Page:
Family business owners are having trouble attracting and retaining talent, finds a new PwC Canada report.
At the same, however, they’re growing. Over the last year, more than half (67%) achieved topline growth, and the majority (85%) are projecting continued growth over the next five years.
Their strength will come from the continued economic recovery in Canada, as well as from the flexibility of private family companies when it comes to innovation.
“Family businesses are making the most of the economic recovery and are pushing forward in their plans for growth,” says Saul Plener, national private company services leader at PwC Canada.
“While they remain cautious about investing in international markets, they continue to have a strong sense of confidence and optimism towards the road ahead.”
As they grow, their main challenge will be retaining talent employees, given 71% cite this as their top concern over the next five years. This is troublesome since family-owned companies often require sophisticated leadership but can’t provide market-competitive compensation.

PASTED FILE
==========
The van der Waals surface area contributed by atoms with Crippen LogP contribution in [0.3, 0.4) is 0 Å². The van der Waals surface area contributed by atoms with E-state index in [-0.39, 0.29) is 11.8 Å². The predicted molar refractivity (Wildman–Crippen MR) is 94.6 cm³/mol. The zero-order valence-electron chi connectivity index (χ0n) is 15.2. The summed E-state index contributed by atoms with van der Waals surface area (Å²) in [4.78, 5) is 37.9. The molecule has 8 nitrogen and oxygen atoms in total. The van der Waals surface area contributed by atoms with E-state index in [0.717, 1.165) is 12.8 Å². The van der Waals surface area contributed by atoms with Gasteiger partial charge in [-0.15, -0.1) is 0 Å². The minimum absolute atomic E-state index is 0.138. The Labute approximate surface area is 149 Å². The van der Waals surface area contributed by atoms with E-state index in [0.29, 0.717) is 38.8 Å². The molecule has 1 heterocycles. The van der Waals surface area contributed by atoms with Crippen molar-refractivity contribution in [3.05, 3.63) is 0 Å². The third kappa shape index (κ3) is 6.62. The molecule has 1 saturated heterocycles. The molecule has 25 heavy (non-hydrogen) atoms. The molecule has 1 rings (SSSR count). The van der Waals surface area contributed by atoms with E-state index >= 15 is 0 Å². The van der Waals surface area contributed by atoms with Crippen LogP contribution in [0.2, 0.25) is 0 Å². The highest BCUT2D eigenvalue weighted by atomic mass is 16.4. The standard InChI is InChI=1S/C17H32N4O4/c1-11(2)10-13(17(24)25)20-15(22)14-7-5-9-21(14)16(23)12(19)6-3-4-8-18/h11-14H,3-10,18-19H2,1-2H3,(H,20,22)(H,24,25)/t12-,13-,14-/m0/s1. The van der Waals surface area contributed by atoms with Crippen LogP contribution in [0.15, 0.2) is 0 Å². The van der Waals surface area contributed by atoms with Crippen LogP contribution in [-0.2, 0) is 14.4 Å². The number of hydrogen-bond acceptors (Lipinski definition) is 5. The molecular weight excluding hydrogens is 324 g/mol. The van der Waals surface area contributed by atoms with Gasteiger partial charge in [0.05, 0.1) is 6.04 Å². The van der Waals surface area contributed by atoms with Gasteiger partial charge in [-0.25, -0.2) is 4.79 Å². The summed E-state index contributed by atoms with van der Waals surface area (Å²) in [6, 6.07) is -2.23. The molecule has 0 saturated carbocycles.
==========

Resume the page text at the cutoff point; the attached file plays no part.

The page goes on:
Furthermore, there is a significant demographic shift salted to occur over the next few decades; Baby Boomers are retiring and creating a skills gap in the workforce, which will put a squeeze on small businesses.
As a result, 27% of survey respondents are looking to sell or float their companies today before the buyer’s market becomes highly competitive between 2018 and 2025.
Still, the remaining owners say they’re committed to retaining staff, even in bad times. Besides profitability, they have confidence in their cultures and values (75%), their entrepreneurial spirits (71%), and their ability to make decisions quickly (73%).
“Family businesses add a dynamic, robust and often complex layer to the general business community, and their operational models often reflect the agility needed to survive in today’s environment,” says Sharon Duguid, director of the Center for Entrepreneurs and Family Enterprise at PwC.
“Their sense of responsibility and community spirit lends itself well to a harsh and competitive market, and if they can invest in capacity and capability, bringing in the right people with the right skills, they’ll continue to be a key pillar of the Canadian economy.”